At the beginning, the false agreement might be quite intact. As the story goes along, each event breaks down this agreement. By the end, even the character must see that it's not real. By the end, there is a new realization.
What are some false agreements in story?
In Janet Fitch's novel White Oleander, the false agreement is that the narrator, a teenage girl, believes she can help her mother stay out of danger. This proves false when the mother decides to kill her boyfriend and ends up in prison, abandoning her daughter.
In Jeanette Walls's memoir The Glass Castle, the false agreement is that the narrator, a young girl, believes that her crazy family is eccentric but normal. This falls apart as the parents take more risks and put the girl in danger.
In Lief Enger's novel Peace Like a River, the false agreement is that justice can prevail--when a young girl is attacked by boys in town and her brother defends her, his family can bring him back into the family. Proven false when the brother runs away and aligns with a serial killer.
A false agreement will always be revealed as false by the end of the book. It may be accepted, then denied, then accepted again during the story--humans rarely travel a straight line in growth--but it is exposed by the end for what it is. Even if the character ends up in permanent denial, the reader has seen the agreement as fully false.
Most writers start by describing the status quo that the story starts with. What does everybody put up with, to get along? What are the accepted beliefs?
Some examples of false agreements from different books I've read lately:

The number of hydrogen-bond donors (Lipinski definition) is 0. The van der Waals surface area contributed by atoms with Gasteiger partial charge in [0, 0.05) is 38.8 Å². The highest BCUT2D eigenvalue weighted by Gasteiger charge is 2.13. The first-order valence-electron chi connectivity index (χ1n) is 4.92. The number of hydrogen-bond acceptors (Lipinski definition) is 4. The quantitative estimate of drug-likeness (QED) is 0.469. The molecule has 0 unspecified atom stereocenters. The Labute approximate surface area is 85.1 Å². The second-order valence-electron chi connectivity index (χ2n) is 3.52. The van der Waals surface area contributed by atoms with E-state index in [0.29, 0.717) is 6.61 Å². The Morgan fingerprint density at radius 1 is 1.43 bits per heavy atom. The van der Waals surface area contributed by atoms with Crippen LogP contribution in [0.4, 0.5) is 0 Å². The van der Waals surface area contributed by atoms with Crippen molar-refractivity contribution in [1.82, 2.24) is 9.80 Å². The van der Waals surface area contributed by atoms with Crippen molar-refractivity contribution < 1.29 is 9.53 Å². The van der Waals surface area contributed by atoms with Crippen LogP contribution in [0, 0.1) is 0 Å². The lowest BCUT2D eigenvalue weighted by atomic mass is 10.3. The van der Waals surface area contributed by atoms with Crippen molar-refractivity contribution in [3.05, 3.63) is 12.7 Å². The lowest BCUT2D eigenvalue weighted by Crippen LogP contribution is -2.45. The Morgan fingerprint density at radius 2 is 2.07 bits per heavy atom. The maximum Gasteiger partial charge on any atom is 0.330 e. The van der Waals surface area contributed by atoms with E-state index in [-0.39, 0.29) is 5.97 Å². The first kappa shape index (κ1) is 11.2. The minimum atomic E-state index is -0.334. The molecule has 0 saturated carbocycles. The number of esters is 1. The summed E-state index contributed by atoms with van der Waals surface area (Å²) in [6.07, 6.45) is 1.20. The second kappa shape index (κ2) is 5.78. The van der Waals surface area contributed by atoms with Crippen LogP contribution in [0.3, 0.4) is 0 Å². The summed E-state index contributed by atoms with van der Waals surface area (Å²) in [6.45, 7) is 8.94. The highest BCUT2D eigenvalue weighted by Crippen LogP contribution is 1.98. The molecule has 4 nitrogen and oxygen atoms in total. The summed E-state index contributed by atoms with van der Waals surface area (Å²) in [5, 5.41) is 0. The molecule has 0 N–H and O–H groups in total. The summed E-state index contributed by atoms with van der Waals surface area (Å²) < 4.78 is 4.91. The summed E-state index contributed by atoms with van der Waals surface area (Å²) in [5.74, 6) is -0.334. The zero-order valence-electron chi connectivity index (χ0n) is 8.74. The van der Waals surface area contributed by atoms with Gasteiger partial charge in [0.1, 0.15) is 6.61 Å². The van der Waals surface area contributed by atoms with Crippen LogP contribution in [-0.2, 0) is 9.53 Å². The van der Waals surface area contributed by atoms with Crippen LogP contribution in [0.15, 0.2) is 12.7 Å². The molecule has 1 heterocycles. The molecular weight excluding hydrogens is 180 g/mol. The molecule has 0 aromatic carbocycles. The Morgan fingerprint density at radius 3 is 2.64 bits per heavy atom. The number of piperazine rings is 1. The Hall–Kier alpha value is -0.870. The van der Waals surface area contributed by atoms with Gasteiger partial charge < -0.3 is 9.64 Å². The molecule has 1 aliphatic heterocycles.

2. If I protect my sister, she won't be abused.
3. If I go there in person, I can find the truth.
4. If I keep silent, nobody will get hurt.
There are hundreds of possibilities, and yours will be unique. The "hook" of your story starts from this false agreement. Because something will happen to immediately cast doubt over this false agreement, right? That's what launches your story.
Once you have your false agreement sketched out (spend 15-20 minutes freewriting on what it could be), your next step is to chart how that agreement will get busted up.
In all stories, there are small and large epiphanies where the character gradually realizes the agreement may not be all it's cracked up to be. Maybe a hint of that is early in the story, within the first third. It can be a small epiphany, or turning point.
But the character often perseveres and tries to keep the false agreement going. Then there's a bigger event that cracks it even more: often, at this point, the character decides not to take this #%$$ anymore and reinvents themselves or gets new help or new clues. This might happen midway through the story.
There's is often a revision of the false agreement, a new false agreement, if you will, that is closer to the truth but not quite it. (Why? Because you still have half the story to get through, and false agreements create the conflict that drives the character. So you don't want to get rid of the false agreement entirely, not yet.)
Usually, near the end of the story, the smaller epiphanies result in a major one. At this point, the character sees truth.
They become different, fundamentally. And they make changes that really show how far they have come since the start of the story.